half-ounce. Bristol has a not inconsiderable colonial and foreign
correspondence. British India takes 550 letters, etc., on the average
weekly; the Dominion of Canada, 450; Newfoundland, 110; and Gibraltar,
100; the other countries to which the reduced rate of postage has been
applied take 500 in the week.

One of the many changes that have taken place in the manners and customs
of the people as affecting the Post Office is very noticeable as regards
the observance of St. Valentine's Day. Thirty years ago the votaries of
the patron saint, in their thousands, vied with each other, year after
year, to honour his memory, and make the Post Office the medium of
sending to every close friend some kind of love token, ranging from the
artistic production at one guinea, down to the humble penny fly-leaf
which contained the simple but expressive pleading, at the bottom of a
neat woodcut, "O come, true love, be mine." Only too often, however, the
day was made the occasion to strike a blow at the fickle lover by means
of some gross caricature. On the eve of St. Valentine the energies of
the staff, which was limited as compared with now, were formerly greatly
taxed to get rid of the enormous piles of packets which flooded the
various receptacles in the city. All this is, however, changed; the
occasion now passes by almost unnoticed in the sorting office and by the




_From a photograph by Mr. Protheroe, Wine Street, Bristol._]

The public office of the Bristol Post Office is very commodious (50 ft.
by 44 ft.), and affords ample counter accommodation to the citizens for
properly conducting their Post Office business. It is markedly superior
as regards size and fitting-up to almost any other provincial office,
and indeed its equal in those respects is scarcely to be found in all
London. In contrast to the spacious public hall of the Bristol Post
Office and the civility of its clerks, the writer's first impressions of
the postal service of his country were by no means of a pleasant
character. When quite a small child, he was entrusted by his mother with
the mission of conveying a small rose-coloured and delicately-perfumed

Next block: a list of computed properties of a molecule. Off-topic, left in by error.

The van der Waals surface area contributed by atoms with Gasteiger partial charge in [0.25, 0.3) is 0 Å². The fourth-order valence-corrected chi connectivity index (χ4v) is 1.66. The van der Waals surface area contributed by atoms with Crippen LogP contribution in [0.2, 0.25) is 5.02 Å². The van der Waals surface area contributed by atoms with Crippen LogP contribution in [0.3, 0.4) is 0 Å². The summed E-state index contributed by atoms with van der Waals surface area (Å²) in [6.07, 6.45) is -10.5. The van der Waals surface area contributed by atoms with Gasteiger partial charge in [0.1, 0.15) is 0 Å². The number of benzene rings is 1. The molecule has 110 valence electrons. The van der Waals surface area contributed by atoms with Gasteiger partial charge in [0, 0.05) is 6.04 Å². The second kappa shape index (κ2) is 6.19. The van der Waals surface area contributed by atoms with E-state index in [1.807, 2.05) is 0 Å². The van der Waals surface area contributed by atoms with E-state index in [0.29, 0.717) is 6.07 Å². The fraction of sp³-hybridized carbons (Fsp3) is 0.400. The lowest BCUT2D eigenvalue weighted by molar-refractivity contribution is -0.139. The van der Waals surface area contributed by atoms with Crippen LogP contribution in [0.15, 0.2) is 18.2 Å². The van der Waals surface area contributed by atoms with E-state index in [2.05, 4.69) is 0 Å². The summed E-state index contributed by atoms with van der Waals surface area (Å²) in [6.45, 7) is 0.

letter to the Post Office in a world-famed Warwickshire town--an errand
of which he was "no end" proud. Timidly he knocked at a little wicket in
the window of the house to which he was directed. Almost immediately
the wicket was thrown open, and a very red visage appeared. "What do you
want?" "Will you put a stamp on this letter, sir, please?" "No! What the
devil do you mean by bringing letters like this? 'Tisn't big enough.
It'll get lost in some hole or corner." Frightened at this "Giant Grim,"
a hasty retreat was made, and the irascible old postmaster was left to
do as he liked with letter and penny.

The penny combined postage and Inland Revenue stamp was introduced in
1881. A new series of postage stamps was issued in 1884, and the present
series in January, 1887.

In the year 1833 the value of the postage stamps obtained from London
for distribution in the Bristol district was £33,844; in 1862 it had
only grown to £35,720; but in 1898 it had reached the more prodigious
proportions of £171,000, of which sum those stamps of the halfpenny
denomination were of the value of £30,700, and in number 14,735,000; and
the penny stamps in value £85,775 and in number 20,586,000. Stamps of
other denominations were issued thus:--1-1/2d., 207,360; 2d., 205,920;
2-1/2d., 207,000; 3d., 364,320; 4d., 277,680; 4-1/2d., 16,000; 5d.,
147,120; 6d., 534,600; 9d., 51,200; 10d., 27,840; 1s., 82,320; 2s. 6d.,
2,800; 5s., 2,588; 10s., 688; 20s., 550 and £5, 4. Post-cards, embossed
envelopes, newspaper wrappers, telegraph forms and other articles of the
kind were of the value of £14,334. At the earlier period the postmaster
of the day was allowed 1 per cent. on the value of the stamps sold, in
addition to his salary. It is not so now!

Under the system inaugurated in 1880 the postal orders issued and paid
at the Bristol public office counter number nearly half a million in the
year. The money orders paid at the counter preponderate over those
issued--the amounts respectively being £237,000 and £34,000. These sums
include the amounts received in respect of telegraph money orders--the
Department's new departure of 1890. The Government insurance and annuity
business commenced by the Post Office in 1865 is making progress in
Bristol, and the same may be said of the system started in 1880 of
investments in Government stock through Post Office medium.

The first Post Office Savings Bank in the district was established at
the Clifton Branch Post Office on the 16th September, 1861, the year in
which savings bank business was commenced throughout the country
generally. Several accounts were opened on that day, and the amount
deposited was £35 4s. A similar institution was opened in the city in
March, 1862, at the Money Order Office, then located in the corner shop
in Albion Chambers, Small Street, opposite the present Head Post Office.
From such small beginnings a vast savings bank business has grown up.
The sum standing to the credit of depositors in the Post Office Savings
Bank in the Bristol postal area at the end of 1895, when the last